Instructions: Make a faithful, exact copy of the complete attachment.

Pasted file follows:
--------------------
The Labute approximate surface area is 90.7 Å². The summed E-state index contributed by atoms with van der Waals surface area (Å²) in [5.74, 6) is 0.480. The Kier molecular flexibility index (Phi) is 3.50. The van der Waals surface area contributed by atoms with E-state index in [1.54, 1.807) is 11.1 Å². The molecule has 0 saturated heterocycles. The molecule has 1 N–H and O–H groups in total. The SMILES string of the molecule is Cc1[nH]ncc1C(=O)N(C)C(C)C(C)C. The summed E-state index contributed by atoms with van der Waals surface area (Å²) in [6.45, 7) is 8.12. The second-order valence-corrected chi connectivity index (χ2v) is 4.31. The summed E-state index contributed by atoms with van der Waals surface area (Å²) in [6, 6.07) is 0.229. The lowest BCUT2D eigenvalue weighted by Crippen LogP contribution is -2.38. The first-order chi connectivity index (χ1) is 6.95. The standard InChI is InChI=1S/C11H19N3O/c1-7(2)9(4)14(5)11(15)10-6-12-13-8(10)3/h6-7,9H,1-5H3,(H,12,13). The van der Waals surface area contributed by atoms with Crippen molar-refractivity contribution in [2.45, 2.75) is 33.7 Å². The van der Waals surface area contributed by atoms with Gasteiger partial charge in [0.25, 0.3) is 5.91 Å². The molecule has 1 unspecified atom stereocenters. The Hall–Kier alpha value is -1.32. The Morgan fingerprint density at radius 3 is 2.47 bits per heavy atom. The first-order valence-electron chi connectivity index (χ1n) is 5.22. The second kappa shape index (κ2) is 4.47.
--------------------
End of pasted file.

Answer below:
The Labute approximate surface area is 90.7 Å². The summed E-state index contributed by atoms with van der Waals surface area (Å²) in [5.74, 6) is 0.480. The Kier molecular flexibility index (Phi) is 3.50. The van der Waals surface area contributed by atoms with E-state index in [1.54, 1.807) is 11.1 Å². The molecule has 0 saturated heterocycles. The molecule has 1 N–H and O–H groups in total. The SMILES string of the molecule is Cc1[nH]ncc1C(=O)N(C)C(C)C(C)C. The summed E-state index contributed by atoms with van der Waals surface area (Å²) in [6.45, 7) is 8.12. The second-order valence-corrected chi connectivity index (χ2v) is 4.31. The summed E-state index contributed by atoms with van der Waals surface area (Å²) in [6, 6.07) is 0.229. The lowest BCUT2D eigenvalue weighted by Crippen LogP contribution is -2.38. The first-order chi connectivity index (χ1) is 6.95. The standard InChI is InChI=1S/C11H19N3O/c1-7(2)9(4)14(5)11(15)10-6-12-13-8(10)3/h6-7,9H,1-5H3,(H,12,13). The van der Waals surface area contributed by atoms with Crippen molar-refractivity contribution in [2.45, 2.75) is 33.7 Å². The van der Waals surface area contributed by atoms with Gasteiger partial charge in [0.25, 0.3) is 5.91 Å². The molecule has 1 unspecified atom stereocenters. The Hall–Kier alpha value is -1.32. The Morgan fingerprint density at radius 3 is 2.47 bits per heavy atom. The first-order valence-electron chi connectivity index (χ1n) is 5.22. The second kappa shape index (κ2) is 4.47.